Focus tells the story of veteran con-man Nicky Spurgeon and the unstable relationship with his apprentice Jess, played by Margot Robbie. Spearheaded by the directors of “Crazy, Stupid, Love”, Focus somewhat makes up for its inconsistent writing with a roster of talented actors.
Never have I been deceived so many times by a film. At its best, Focus pieces together incredible sequences of thievery. The actors are convincing in their roles and you’re compelled to figure out their scams.
Adrian Martinez steals the show in his supporting role as Nicky’s best friend, Farhad. He’s inappropriate, vulgar and a great third wheel. Smith and Robbie have decent comedic chemistry, but that’s where the movie falls apart.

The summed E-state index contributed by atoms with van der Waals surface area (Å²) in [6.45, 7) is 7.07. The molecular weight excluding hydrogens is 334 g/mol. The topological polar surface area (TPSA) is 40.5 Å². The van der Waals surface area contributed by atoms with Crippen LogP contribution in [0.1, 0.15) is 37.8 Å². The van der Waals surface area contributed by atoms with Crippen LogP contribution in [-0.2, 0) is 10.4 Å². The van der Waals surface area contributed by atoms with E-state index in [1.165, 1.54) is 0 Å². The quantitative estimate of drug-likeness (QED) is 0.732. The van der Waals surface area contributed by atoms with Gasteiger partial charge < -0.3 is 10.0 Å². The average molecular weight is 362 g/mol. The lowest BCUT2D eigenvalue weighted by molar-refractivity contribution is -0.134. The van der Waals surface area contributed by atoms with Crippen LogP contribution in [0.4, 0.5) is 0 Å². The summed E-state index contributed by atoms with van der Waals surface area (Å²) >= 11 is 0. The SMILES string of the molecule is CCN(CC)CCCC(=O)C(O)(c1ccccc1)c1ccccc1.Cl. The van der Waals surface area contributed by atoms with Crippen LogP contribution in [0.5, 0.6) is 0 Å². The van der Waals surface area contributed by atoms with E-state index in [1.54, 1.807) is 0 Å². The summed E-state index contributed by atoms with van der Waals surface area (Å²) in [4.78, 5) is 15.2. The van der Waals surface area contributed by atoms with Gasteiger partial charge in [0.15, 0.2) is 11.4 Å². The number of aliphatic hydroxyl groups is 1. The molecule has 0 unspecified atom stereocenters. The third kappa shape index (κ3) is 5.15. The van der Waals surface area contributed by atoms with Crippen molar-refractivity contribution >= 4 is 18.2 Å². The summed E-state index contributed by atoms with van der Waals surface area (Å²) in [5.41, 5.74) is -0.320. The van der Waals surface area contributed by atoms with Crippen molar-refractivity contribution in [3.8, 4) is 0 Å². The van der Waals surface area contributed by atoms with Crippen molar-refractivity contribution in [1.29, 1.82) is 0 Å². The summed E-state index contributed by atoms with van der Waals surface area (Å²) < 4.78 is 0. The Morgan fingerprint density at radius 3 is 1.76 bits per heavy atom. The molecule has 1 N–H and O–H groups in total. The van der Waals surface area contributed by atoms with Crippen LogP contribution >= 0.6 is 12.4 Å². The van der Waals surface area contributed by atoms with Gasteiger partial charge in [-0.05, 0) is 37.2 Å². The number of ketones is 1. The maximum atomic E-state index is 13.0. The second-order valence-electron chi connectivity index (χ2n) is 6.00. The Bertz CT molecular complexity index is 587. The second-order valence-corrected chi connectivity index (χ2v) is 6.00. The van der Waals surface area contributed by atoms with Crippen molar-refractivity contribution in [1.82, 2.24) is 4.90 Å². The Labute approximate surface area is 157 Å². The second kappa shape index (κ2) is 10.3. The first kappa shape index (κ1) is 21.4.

The film develops clear sexual tension between the main characters – and it is awful: the mood is awkward, the innuendoes are bad and the dialogue comes off a little pornographic. The movie really shines in the middle, but everything else falls flat. The beginning rushes to develop a connection between Nicky and Jess. And the ending, unfortunately, undoes a lot of thoughtful, clever planning with a cheesy and ridiculous twist.
Focus would’ve likely done a lot worse, had it not been for the calibre of its cast. The writing is unbearable at times and the story dips and peaks. On the other hand, the comedy really adheres to an adult sense of humoor. The cons are thoughtful and some sequences are incredible, but these aren’t enough to make up for the movies blunders.